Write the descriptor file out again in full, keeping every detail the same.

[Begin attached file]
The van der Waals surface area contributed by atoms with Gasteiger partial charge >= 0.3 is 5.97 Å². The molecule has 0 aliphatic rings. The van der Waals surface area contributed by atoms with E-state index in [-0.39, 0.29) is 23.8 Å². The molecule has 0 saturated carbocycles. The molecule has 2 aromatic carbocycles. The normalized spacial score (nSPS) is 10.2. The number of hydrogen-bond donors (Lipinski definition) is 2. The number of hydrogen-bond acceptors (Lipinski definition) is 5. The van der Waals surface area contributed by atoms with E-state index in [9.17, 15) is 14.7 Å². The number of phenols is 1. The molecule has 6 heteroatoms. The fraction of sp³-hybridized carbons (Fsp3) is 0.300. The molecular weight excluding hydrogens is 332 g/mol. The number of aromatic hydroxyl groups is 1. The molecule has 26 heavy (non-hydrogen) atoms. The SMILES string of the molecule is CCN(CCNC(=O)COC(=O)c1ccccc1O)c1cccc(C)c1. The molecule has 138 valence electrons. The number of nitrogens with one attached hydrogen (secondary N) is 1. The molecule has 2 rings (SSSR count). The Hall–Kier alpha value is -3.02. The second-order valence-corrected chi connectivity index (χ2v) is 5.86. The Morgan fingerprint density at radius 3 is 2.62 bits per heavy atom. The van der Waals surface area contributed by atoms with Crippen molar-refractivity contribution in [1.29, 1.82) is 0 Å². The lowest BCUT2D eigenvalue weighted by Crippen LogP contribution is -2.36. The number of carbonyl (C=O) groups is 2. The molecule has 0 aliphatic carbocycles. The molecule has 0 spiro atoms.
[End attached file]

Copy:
The van der Waals surface area contributed by atoms with Gasteiger partial charge >= 0.3 is 5.97 Å². The molecule has 0 aliphatic rings. The van der Waals surface area contributed by atoms with E-state index in [-0.39, 0.29) is 23.8 Å². The molecule has 0 saturated carbocycles. The molecule has 2 aromatic carbocycles. The normalized spacial score (nSPS) is 10.2. The number of hydrogen-bond donors (Lipinski definition) is 2. The number of hydrogen-bond acceptors (Lipinski definition) is 5. The van der Waals surface area contributed by atoms with E-state index in [9.17, 15) is 14.7 Å². The number of phenols is 1. The molecule has 6 heteroatoms. The fraction of sp³-hybridized carbons (Fsp3) is 0.300. The molecular weight excluding hydrogens is 332 g/mol. The number of aromatic hydroxyl groups is 1. The molecule has 26 heavy (non-hydrogen) atoms. The SMILES string of the molecule is CCN(CCNC(=O)COC(=O)c1ccccc1O)c1cccc(C)c1. The molecule has 138 valence electrons. The number of nitrogens with one attached hydrogen (secondary N) is 1. The molecule has 2 rings (SSSR count). The Hall–Kier alpha value is -3.02. The second-order valence-corrected chi connectivity index (χ2v) is 5.86. The Morgan fingerprint density at radius 3 is 2.62 bits per heavy atom. The van der Waals surface area contributed by atoms with Crippen molar-refractivity contribution in [1.29, 1.82) is 0 Å². The lowest BCUT2D eigenvalue weighted by Crippen LogP contribution is -2.36. The number of carbonyl (C=O) groups is 2. The molecule has 0 aliphatic carbocycles. The molecule has 0 spiro atoms.